Providence launches first-ever online data tool for urban health

City of Providence Participates in Launch of First-Ever Online Data Tool to Examine Urban Health 

Pilot health dashboard will greatly expand City’s understanding of its citizen’s health & well-being and how it can be improved

PROVIDENCE, RI – Mayor Jorge O. Elorza Tuesday announced that the City of Providence is participating in the launch of the City Health Dashboard, an online data visualization tool made possible through efforts from the Department of Population Health at NYU School of Medicine, NYU’s Robert F. Wagner School of Public Service, and the National Resource Network, with support from the Robert Wood Johnson Foundation. The dashboard will greatly improve city-level understanding of health and empower mayors, city managers, health officials, and other local stakeholders to enact policies that target the risk factors and health conditions that most impact their communities.

“By reporting city-level data on physical activity levels and obesity prevalence, the dashboard will help us evaluate our progress toward our goal of making the Providence one of the healthiest, most fit cities in New England,” said Mayor Elorza. “Physical fitness and overall wellness have been important priorities for my administration, and this exciting initiative gives us a new tool to build a healthy, strong, and vibrant city.”

Over 80 percent of the United States population lives in urban areas. Yet, Providence and other U.S. cities seeking to make health improvements have lacked a standardized tool to understand and benchmark their city’s standing on actionable and widely accepted indicators of health and health risk, because most health data in the U.S. is simply unavailable at the city level. 
The user-friendly website presents 26 measures related to health across five areas: health outcomes, health behaviors, clinical care, social and economic factors, and physical environment. The data includes traditional health metrics such as premature mortality, teen birth rate, and adult obesity prevalence, as well as non-health measures that impact health, including unemployment rate, third-grade reading proficiency, walkability, and air quality. 

All measures are presented at the city-level and, where possible, by neighborhood, based on census tract, and demographic group. The City Health Dashboard also displays national averages, so that cities can compare their performance on select metrics to national values. Users can explore the data through easily navigable maps and tables to better understand health disparities within and across their cities.

The data for this dashboard comes from federal and state governments and organizations that apply rigorous methodology to data collection, including the U.S. Census Bureau, the Centers for Disease Control and Prevention, and the Environmental Protection Agency.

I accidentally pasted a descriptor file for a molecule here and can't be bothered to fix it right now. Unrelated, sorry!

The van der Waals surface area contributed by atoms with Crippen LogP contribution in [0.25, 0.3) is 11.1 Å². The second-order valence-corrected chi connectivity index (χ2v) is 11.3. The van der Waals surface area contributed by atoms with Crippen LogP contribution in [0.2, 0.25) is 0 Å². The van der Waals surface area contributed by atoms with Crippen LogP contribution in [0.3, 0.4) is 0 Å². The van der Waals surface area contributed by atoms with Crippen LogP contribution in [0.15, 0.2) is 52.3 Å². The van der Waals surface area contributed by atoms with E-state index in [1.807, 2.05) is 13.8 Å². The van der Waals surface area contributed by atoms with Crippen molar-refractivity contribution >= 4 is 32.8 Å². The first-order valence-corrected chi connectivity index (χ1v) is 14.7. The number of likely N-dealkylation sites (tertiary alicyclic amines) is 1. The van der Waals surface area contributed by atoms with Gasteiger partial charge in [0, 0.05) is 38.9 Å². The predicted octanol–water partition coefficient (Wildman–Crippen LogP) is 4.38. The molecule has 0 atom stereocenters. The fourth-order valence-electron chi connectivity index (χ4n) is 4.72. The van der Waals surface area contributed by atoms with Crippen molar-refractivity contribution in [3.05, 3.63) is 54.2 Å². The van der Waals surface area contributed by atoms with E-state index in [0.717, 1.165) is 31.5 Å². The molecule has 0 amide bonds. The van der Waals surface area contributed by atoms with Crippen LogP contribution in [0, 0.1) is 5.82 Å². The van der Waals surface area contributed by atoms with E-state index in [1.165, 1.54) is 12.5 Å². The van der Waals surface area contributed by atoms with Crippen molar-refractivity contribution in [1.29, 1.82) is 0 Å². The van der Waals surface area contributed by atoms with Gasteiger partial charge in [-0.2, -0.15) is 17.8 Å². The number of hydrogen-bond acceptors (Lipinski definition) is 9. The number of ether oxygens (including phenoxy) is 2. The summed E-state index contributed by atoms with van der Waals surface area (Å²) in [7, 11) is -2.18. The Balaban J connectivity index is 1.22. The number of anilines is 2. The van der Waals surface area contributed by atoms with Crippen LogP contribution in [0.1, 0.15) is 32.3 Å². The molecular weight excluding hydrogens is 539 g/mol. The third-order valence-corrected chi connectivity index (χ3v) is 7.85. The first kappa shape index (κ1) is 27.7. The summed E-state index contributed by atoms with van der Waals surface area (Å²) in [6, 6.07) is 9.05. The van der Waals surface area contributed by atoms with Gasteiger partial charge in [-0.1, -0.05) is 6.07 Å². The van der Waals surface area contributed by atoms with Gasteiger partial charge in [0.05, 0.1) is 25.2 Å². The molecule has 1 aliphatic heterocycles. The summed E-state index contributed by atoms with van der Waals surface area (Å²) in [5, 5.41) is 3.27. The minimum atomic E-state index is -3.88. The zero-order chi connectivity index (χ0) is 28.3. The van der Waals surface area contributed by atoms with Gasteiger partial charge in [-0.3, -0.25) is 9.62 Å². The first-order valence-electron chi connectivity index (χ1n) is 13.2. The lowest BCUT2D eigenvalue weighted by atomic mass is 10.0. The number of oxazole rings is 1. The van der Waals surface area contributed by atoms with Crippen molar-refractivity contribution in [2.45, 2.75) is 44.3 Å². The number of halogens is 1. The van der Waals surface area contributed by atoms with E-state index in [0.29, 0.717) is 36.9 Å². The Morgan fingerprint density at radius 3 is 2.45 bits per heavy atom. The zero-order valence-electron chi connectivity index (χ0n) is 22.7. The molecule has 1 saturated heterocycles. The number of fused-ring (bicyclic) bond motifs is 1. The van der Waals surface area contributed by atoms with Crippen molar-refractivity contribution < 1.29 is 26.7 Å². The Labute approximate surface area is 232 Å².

Providence and the other pilot cities face economic challenges, which are reflected in rates of children in poverty, unemployment, and high housing cost burden, according to City Health Dashboard data. Similarly, all of the pilot cities have higher teen birth and violent crime rates and lower high school graduation rates than the national average.  

Furthermore, it should be noted that Providence’s rates of adult obesity (25 percent in Providence compared to 29 percent nationally) and jail incarceration rates (219 percent per 100,000 people in Providence to 326 per 100,000 nationally) are lower than the national average, according to Dashboard data. But the greatest value of the City Health Dashboard is that it paints a clear and accurate picture of priority areas for cities to target with improvement efforts.  

“We created the City Health Dashboard in response to local demand for more accurate data about the health of our cities’ citizens,” said Marc Gourevitch, MD, MPH, chair of the Department of Population Health and principal investigator for the Dashboard. “City leaders know that ‘what gets measured is what gets done.’ They want accurate, actionable data so they can improve their citizens’ health, contain health care-related costs, and focus on community well-being. We’re excited to be the first to provide this important information to cities.” 

“In our work with nearly 50 cities across the nation, we have learned that city governments want to improve the physical health of their residents as much as the economic and fiscal health of their cities. But most health data in the U.S. is simply unavailable at the city level,” said David Eichenthal, Executive Director of the National Resource Network. “Now, through the City Health Dashboard, local decision makers in these four cities have the data that they need to work to create healthier communities.”

The Dashboard is available at and can be expanded to other cities in the future. 

(release from City of Providence)